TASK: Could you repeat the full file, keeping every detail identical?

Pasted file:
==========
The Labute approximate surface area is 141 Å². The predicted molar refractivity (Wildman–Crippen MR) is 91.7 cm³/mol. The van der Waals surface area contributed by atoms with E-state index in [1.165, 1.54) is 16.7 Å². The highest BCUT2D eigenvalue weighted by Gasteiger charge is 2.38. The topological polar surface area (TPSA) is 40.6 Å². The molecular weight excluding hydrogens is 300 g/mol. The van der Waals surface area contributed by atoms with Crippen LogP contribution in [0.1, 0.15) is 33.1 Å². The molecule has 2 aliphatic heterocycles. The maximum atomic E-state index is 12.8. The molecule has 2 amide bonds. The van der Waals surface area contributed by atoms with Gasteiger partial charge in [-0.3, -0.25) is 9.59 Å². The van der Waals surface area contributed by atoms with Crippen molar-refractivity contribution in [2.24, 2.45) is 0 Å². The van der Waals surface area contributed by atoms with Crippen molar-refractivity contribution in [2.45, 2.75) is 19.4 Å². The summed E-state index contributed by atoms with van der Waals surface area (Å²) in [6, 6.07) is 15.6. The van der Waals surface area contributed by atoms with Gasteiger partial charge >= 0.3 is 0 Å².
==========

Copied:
The Labute approximate surface area is 141 Å². The predicted molar refractivity (Wildman–Crippen MR) is 91.7 cm³/mol. The van der Waals surface area contributed by atoms with E-state index in [1.165, 1.54) is 16.7 Å². The highest BCUT2D eigenvalue weighted by Gasteiger charge is 2.38. The topological polar surface area (TPSA) is 40.6 Å². The molecular weight excluding hydrogens is 300 g/mol. The van der Waals surface area contributed by atoms with Crippen LogP contribution in [0.1, 0.15) is 33.1 Å². The molecule has 2 aliphatic heterocycles. The maximum atomic E-state index is 12.8. The molecule has 2 amide bonds. The van der Waals surface area contributed by atoms with Gasteiger partial charge in [-0.3, -0.25) is 9.59 Å². The van der Waals surface area contributed by atoms with Crippen molar-refractivity contribution in [2.24, 2.45) is 0 Å². The van der Waals surface area contributed by atoms with Crippen molar-refractivity contribution in [2.45, 2.75) is 19.4 Å². The summed E-state index contributed by atoms with van der Waals surface area (Å²) in [6, 6.07) is 15.6. The van der Waals surface area contributed by atoms with Gasteiger partial charge >= 0.3 is 0 Å².